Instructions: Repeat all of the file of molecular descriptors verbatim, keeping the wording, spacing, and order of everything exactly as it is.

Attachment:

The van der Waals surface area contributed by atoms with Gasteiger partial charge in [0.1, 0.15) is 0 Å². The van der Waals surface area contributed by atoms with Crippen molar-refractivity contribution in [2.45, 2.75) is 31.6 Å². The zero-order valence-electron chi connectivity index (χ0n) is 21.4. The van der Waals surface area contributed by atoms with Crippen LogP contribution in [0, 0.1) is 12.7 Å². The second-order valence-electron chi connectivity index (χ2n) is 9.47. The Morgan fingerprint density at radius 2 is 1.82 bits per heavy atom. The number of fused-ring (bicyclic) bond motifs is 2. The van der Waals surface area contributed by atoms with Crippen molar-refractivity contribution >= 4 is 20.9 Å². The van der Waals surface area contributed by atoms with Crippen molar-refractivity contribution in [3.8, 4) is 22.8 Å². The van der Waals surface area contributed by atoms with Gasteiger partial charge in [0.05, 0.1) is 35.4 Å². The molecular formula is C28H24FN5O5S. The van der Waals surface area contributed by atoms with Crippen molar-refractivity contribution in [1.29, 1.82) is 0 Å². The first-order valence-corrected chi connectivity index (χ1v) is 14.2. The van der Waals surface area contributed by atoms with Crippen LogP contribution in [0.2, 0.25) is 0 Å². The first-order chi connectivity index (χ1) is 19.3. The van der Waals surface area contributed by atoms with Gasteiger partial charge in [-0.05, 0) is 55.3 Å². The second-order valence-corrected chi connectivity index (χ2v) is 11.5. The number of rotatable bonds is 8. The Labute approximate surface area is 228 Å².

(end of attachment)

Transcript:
The van der Waals surface area contributed by atoms with Gasteiger partial charge in [0.1, 0.15) is 0 Å². The van der Waals surface area contributed by atoms with Crippen molar-refractivity contribution in [2.45, 2.75) is 31.6 Å². The zero-order valence-electron chi connectivity index (χ0n) is 21.4. The van der Waals surface area contributed by atoms with Crippen LogP contribution in [0, 0.1) is 12.7 Å². The second-order valence-electron chi connectivity index (χ2n) is 9.47. The Morgan fingerprint density at radius 2 is 1.82 bits per heavy atom. The number of fused-ring (bicyclic) bond motifs is 2. The van der Waals surface area contributed by atoms with Crippen molar-refractivity contribution >= 4 is 20.9 Å². The van der Waals surface area contributed by atoms with Crippen molar-refractivity contribution in [3.8, 4) is 22.8 Å². The van der Waals surface area contributed by atoms with Gasteiger partial charge in [0.05, 0.1) is 35.4 Å². The molecular formula is C28H24FN5O5S. The van der Waals surface area contributed by atoms with Crippen molar-refractivity contribution in [1.29, 1.82) is 0 Å². The first-order valence-corrected chi connectivity index (χ1v) is 14.2. The van der Waals surface area contributed by atoms with Crippen LogP contribution in [0.2, 0.25) is 0 Å². The first-order chi connectivity index (χ1) is 19.3. The van der Waals surface area contributed by atoms with Gasteiger partial charge in [-0.05, 0) is 55.3 Å². The second-order valence-corrected chi connectivity index (χ2v) is 11.5. The number of rotatable bonds is 8. The Labute approximate surface area is 228 Å².